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A FATHERS PERSPECTIVETeaching our Children about Climate Change, Inspire Hope and Take Action to Change the FutureDean Meldau - Father of two; family of four As a father of two young boys, it's become increasingly apparent to me that there are many things we do as a family of four which has a lasting impression on the planet. Our footprint increased tenfold when we had kids, and I started to think about the impact. Nowadays, younger generations are gearing towards tech, and cellphones and iPad’s have become the norm in any household. I knew I had to make a concerted effort to get my children outdoors to teach them to enjoy nature as often as possible. When we were kids, we would spend hours playing with frogs and catching lizards in the river behind our house, only coming in for dinner when the porch light went on. Today that's become the exception, not the rule.
To my dismay, I very quickly realised that we had become wasteful. Our two young boys didn't know where the water in the tap came from or how important it was to the earth. As is the case in most young households: charming chaos ensues during the evening ritual, bathtubs fill to the brim, and toilet rolls are unraveled at a rate of knots and strewn all over the bathroom floor. Our kids have more toys: rubber, paper, and plastic than they know what to do with, and as the night grows dim, heavy eyelids close to the sound of white noise played off technological devices of all sorts. Photo Credit: Michelly RallMy children needed to learn the art of conservation: and I needed to take responsibility. Climate change is an urgent issue requiring immediate attention. My first port of call was to open up a dialogue around environmental issues and show our children the link between human activity and climate change. How to do it; get into nature.
I quickly dug out the tent, probably four pegs and a pole missing, but nevertheless. I bundled the kids into the car- our first camping trip. Excitement was abuzz as we packed sarmies and snacks, careful not to use any plastic wrapping, and we were off.
On the way, we had conversations about rising sea levels and what the word 'climate' actually means. To my surprise, both boys showed equal interest and concern. How had it taken me this long to have these conversations? We talked about the greenhouse effect and what causes certain species to lose their habitat or to go extinct. Finding a way to relate to the minds of toddlers is the significant challenge. According to a new survey from the Royal College of Psychiatrists, over half, (57%) of child and adolescent psychiatrists reported that they are working with children and young people distressed about the climate crisis and the state of the environment. I didn't want to create eco-anxiety, so I was careful about what was said, but I wanted to teach my children awareness.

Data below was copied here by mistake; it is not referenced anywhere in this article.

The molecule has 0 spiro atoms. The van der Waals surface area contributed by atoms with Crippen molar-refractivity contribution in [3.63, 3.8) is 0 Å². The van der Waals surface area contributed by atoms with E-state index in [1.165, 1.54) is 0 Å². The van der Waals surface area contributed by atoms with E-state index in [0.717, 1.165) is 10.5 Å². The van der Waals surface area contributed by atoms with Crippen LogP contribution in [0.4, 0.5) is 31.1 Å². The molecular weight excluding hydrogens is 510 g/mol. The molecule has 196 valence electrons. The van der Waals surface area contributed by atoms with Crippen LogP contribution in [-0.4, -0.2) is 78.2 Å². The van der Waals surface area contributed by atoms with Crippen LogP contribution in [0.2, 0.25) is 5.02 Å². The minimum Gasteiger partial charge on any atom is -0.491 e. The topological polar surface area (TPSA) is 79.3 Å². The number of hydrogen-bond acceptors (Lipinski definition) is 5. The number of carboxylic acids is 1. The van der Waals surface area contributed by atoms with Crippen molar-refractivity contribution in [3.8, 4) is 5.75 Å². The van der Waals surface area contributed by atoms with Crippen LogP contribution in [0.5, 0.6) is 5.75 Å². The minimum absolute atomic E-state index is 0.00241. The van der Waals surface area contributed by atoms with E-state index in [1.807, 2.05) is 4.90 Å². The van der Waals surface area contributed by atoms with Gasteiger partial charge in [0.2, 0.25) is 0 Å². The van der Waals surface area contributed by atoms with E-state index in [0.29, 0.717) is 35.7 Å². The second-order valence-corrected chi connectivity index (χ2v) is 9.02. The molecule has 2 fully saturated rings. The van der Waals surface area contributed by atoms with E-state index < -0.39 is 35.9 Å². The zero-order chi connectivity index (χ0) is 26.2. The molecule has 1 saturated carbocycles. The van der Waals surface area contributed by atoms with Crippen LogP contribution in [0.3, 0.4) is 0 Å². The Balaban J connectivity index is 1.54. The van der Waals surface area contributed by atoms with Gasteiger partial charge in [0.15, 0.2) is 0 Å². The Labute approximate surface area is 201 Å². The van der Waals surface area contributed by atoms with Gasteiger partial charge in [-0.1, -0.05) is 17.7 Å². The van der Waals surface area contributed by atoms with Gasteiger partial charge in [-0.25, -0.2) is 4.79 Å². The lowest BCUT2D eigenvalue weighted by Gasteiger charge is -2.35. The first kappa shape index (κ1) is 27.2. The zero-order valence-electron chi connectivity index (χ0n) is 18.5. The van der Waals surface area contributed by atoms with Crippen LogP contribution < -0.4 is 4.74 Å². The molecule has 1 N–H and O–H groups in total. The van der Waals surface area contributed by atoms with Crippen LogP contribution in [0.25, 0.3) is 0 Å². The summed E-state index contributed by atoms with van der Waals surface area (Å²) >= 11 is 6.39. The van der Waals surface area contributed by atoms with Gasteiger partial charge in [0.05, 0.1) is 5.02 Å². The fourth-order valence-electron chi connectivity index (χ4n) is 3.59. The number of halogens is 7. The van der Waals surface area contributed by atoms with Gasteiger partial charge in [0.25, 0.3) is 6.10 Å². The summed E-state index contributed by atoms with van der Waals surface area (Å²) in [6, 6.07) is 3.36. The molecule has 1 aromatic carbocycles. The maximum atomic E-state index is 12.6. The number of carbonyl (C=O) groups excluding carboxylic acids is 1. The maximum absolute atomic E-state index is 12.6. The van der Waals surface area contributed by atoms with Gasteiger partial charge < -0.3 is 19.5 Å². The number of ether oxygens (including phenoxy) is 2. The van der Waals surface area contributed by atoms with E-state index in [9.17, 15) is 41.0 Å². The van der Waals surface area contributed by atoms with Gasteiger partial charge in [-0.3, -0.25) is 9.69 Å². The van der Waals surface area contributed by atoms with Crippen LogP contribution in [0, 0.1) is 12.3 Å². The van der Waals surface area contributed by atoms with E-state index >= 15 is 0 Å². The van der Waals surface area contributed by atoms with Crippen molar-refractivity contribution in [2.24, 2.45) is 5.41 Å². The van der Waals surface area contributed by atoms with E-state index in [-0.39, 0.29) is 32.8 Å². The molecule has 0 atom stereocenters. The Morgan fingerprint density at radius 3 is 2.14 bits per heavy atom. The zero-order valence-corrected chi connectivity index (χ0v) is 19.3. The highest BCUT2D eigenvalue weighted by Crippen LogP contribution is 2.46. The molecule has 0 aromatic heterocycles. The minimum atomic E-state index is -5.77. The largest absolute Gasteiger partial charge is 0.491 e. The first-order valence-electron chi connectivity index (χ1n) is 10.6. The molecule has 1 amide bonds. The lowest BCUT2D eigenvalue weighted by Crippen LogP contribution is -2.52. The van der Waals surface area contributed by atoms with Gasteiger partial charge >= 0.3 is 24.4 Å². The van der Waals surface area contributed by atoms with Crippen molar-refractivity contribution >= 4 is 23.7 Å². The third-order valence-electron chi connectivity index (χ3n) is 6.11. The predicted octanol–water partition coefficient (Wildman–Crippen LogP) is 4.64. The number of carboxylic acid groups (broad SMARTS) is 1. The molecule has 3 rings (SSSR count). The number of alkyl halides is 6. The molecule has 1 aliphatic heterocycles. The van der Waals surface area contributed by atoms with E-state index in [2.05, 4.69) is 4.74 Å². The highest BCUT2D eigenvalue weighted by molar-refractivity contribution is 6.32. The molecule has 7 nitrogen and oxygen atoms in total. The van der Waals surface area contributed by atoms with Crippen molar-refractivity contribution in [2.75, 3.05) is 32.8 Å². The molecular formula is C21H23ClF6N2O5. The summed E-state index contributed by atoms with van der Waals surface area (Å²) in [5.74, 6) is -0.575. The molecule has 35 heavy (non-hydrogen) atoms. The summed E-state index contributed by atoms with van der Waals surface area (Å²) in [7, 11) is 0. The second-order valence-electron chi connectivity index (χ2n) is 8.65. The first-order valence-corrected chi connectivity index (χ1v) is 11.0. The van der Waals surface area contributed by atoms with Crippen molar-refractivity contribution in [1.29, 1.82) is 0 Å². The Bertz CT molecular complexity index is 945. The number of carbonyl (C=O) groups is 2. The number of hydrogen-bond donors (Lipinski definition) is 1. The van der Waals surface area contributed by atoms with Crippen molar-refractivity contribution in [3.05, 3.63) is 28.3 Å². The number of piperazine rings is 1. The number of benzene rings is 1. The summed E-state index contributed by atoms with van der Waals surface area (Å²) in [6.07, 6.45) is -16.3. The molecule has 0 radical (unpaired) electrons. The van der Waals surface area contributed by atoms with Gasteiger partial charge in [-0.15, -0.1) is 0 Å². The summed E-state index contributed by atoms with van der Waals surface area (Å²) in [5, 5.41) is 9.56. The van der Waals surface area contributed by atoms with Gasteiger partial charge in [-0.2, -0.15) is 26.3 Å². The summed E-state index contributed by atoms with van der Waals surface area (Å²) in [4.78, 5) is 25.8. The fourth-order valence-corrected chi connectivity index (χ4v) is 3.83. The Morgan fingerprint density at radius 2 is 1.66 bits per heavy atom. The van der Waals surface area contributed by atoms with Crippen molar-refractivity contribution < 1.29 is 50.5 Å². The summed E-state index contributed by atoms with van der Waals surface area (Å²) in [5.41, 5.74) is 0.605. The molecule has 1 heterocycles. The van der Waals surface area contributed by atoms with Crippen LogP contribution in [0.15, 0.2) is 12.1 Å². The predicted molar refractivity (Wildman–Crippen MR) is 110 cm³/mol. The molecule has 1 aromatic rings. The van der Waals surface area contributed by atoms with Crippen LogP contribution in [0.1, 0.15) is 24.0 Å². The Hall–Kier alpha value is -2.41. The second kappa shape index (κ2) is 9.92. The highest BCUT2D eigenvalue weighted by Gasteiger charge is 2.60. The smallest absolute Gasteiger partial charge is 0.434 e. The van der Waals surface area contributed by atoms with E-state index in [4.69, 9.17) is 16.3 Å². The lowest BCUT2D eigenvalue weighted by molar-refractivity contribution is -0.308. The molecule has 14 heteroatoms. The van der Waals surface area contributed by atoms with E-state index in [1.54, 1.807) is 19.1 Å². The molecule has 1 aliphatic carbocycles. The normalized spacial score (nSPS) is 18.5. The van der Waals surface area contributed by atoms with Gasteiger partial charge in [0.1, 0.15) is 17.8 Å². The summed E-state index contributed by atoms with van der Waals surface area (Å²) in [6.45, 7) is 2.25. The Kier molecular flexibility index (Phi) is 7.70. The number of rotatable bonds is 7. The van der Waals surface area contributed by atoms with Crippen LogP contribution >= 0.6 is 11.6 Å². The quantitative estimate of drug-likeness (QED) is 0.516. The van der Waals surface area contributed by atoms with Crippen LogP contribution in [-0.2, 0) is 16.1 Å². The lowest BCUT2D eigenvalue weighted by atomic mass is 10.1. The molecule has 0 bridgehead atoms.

Upon our return from what turned out to be a glorious weekend in the mountains, which is now a regular thing - we all went on an excursion to purchase recycling bins. Much to the delight of my two boys, we now get to match material with correlating pictures on the side of big colourful bins. Meat-free Mondays have taken flight, and delightfully both the boys, my spouse, and I are immensely enjoying experimenting with vegetarian dishes. So much so that often it extends to two, if not three times a week. Perhaps soon we will have an entirely vegetarian household if only my six-year-old and two-year-old could be persuaded to give up their much-loved chicken nuggets.
It might sound glib, but I know that if we each do our part, we can tackle the issues facing the future of our planet. I fear that our children's children won't get to enjoy the environment as we know it today. Every little action has a positive knock-on effect, and if we can do our part as a family, then I'll give it my try. Today we enjoy much more outside time and less screen time. The boys have a counting song which they use to wash their hands; it makes them aware of the time spent with the water running. Weekends are now spent in the tent with the missing pegs instead of behind a television screen, even if it's just in the garden! I'm also proud to announce that we may have almost perfected our recipe for meat-free chicken nuggets enough to fool the discerning palates and keen senses of our cheeky and smart toddlers.